Accenture's recent 2021 Cyber Threat Intelligence report covered some of the most well-known recent attack scenarios, describing the methods used by attackers and providing advice to organizations on how to protect against such attacks.

It was still surprising to see in 2021 most attacks using common attack techniques. One could argue they are slightly more sophisticated, but still the underlying technique is well known. In the majority, the focus of these techniques continues to be discovering and exploiting privileged accounts.

So, why do we still fail to protect these accounts?

Over the last few years, I have been looking at this question, as I work with companies to help them recover their failed privileged access management (PAM) programs.

Unfortunately, the context with these companies was varied and made it difficult to extract a single, or even a common set of reasons for the failure of their programs. However, they had some common characteristics that could be influencing factors.

Below are the three characteristics I felt were most common, along with my rationale behind why they are such a negative influence.

Factor Examples Rationale Consequences
Poor governance

• Lack of well defined PAM principles

• Undefined PAM policies and controls

• Unclear or undefined KPIs

• No governance team

Understanding of PAM requirements and principles, required policies and controls and metrics that will be used to measure success is key to a successful PAM program. Without these, even if a governance team exists, it will be difficult to control the project.

• Project does not meet company requirements.

• Solution does not implement adequate controls and policies.

• Project cost and time overruns due to lack of appropriate monitoring.

• Limited or insufficient budget provided for subsequent stages of the program due to lack of clarity on project progress.

Inappropriate change management

• Undocumented changes in business ownership

• Nonexistent awareness materials

• Insufficient touch points with key stakeholders and teams

• Insufficient communication to end users

• Inappropriate go-live hyper care

Although cloud adoption is drastically changing the way privileged accounts are used, humans continue to be among the biggest users of these accounts. It is therefore critical to ensure humans understand what will change, what will be expected of them and who to contact in case of an issue.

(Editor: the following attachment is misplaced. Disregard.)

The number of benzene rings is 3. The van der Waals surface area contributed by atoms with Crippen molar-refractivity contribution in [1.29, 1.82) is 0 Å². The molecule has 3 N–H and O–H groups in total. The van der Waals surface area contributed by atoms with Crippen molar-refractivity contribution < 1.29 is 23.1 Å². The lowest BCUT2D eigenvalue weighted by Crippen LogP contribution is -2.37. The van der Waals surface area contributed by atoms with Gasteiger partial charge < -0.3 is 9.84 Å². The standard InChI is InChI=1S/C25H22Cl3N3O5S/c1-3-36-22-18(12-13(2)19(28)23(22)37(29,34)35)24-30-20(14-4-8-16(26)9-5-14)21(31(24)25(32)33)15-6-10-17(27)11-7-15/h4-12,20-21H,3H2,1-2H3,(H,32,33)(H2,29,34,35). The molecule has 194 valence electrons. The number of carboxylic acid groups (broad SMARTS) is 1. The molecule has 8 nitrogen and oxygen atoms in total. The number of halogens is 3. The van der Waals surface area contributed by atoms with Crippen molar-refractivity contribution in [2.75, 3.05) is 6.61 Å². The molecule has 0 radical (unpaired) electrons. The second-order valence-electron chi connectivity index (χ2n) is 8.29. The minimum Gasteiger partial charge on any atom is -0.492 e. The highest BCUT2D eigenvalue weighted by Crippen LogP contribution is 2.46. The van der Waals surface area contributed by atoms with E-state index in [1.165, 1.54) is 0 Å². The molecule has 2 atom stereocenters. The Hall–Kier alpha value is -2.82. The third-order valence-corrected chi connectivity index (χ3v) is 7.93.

Documenting business ownership and preparing relevant awareness materials for the different workshops that should be planned for the different stakeholders and for the communications to be sent out to them, is a big influencer in the success of these programs.
Finally, before a change is implemented, it is important to engage and train the BAU teams to allow for one to two business weeks of extended hyper care of users during the usual learning curve as well as any stabilization of the solution.

• Users find workarounds to the solution when they are unhappy or unaware of how to work with it.

• Business as usual (BAU) teams are unaware of changes made to the solution due to lack of documentation.

• Key stakeholders are negative influencers as they were not aware of project activities and goals.

• Negative perception of the solution due to issues found after go-live and delays in addressing them.

Lack of onboarding strategy

• Nonexistent discovery capabilities

• No defined process for new account discoveries

• Lack of roles and responsibilities assigned to key individuals

• No automation implemented for some account types

You only onboard what you know. Once a discovery process is in place, ideally automated, an onboarding factory should be set up. In essence, this means a process is defined and documented that explains what to do for each account that gets discovered: how to categorize it, to whom it belongs, the controls and policies that by default you would assign to it, etc. It also means that roles and responsibilities are assigned to key individuals for follow-up actions. In some cases, automated rules can be defined that support the automation of that same factory, allowing the company to onboard and manage accounts automatically soon after their discovery. Without these steps in place, the time it takes to onboard new accounts (and therefore help secure the business) is considerably higher and therefore more expensive.

• Limited number of accounts secured due to limited visibility of existing accounts.

• Delayed account onboarding due to lack of clarity on what to do once an account gets discovered.

• Delayed account onboarding due to lack of clarity of who is responsible for each task within the process.

• Unnecessary delays of account onboarding where rules can be defined for automated onboarding.

Looking for signs of these characteristics in a PAM program is critical to avoid lack of awareness regarding the objectives, avoid delays in expanding the scope of the PAM solution and ensure that users are engaged, positive and, ultimately, become supporters.

Stay tuned for my next blog post around the do’s and don’ts of implementing a PAM program.

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Ruben Viegas

Associate Director – Cloud Security CoE Lead, Accenture Europe

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